Schools became shelters and shelters became morgues.  Help did not come.

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The birthplace of jazz, where African slaves shared brass on Sundays with Whites to create the greatest American art form.  The synergy of cultures.  The most progressive and free city in the South before the Civil War.  Mardi Gras Indians dance to celebrate the unique shared culture, where local tribes absorbed escaped slaves. And Mardi Gras masking allowed people of all races and classes to mix when such interactions were taboo in the North. Spanish, French, African, Indian, English, Caribbean, Creole, Cajun, Catholic, Baptist, Free, Slave, Black, White, American. Like the succulent jambalaya or gumbo, New Orleans was that spicy mixture of cultures whose whole could be greater than its parts.

White and Black parishioners sit in at a Catholic Church demanding the return of a popular Black Priest. A truly diverse circle of compatriots stand outside a home awaiting gutting, holding hands, heads down in prayer, asking God’s help in rebuilding. A Black preacher drives back to New Orleans before FEMA and plucks an elderly White man from his roof, and a White couple scours the streets in their neighbor’s boat for anyone needing help. Churches, schools, homes, and shelters are opened for victims from Houston to Oakland to Maine. Tens of thousands send aid or travel themselves to lend a hand. Ant trails of rebuilding form, but a single ant, or even a few, will not make it. And already, the warm waters of the ocean conspire to wash away nascent rebuilding.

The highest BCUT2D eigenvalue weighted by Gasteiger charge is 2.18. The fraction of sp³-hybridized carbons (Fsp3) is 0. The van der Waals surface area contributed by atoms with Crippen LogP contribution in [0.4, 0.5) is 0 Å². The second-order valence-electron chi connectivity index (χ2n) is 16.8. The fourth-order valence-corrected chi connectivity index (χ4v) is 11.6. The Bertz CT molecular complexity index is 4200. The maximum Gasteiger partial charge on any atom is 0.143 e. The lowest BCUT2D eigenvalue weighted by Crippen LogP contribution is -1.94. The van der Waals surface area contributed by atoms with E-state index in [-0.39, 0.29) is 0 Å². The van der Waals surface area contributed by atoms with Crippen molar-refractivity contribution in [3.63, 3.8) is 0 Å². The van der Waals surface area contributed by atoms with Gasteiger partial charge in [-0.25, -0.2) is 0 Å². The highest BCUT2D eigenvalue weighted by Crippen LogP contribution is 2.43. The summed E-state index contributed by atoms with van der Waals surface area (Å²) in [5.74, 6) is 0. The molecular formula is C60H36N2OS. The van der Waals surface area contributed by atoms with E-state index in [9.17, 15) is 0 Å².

Is this America?

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Children talk about Katrina like she was a mean bully, “Katrina took my toys”, and increasingly cry themselves to sleep. Extended families crowd into the few remaining family resources, and people are drinking, drugging and hitting each other more. The “lucky” families live for months in 20 foot long trailers, the only privacy found in the tiny bathroom. And the stress of it all is causing cracks in the psychological defenses that people have put up to make it this far. Finding a place to live, dealing with insurance, keeping track of your family, trying to find a job, worrying about your kids and parents, getting health care, these and many more stresses are weighing on the minds of most every New Orleanian. And a dark specter hovers, a foreboding sense that it really is but for the grace of God that they do not go through it all again in the coming years. Or months.

There are tears welled in every New Orleanian, a deep reservoir just below the surface. A cracking voice in recounting a story, the hand wiping to the eye, pause and clearing of the throat.  At other times the psychological levees breach.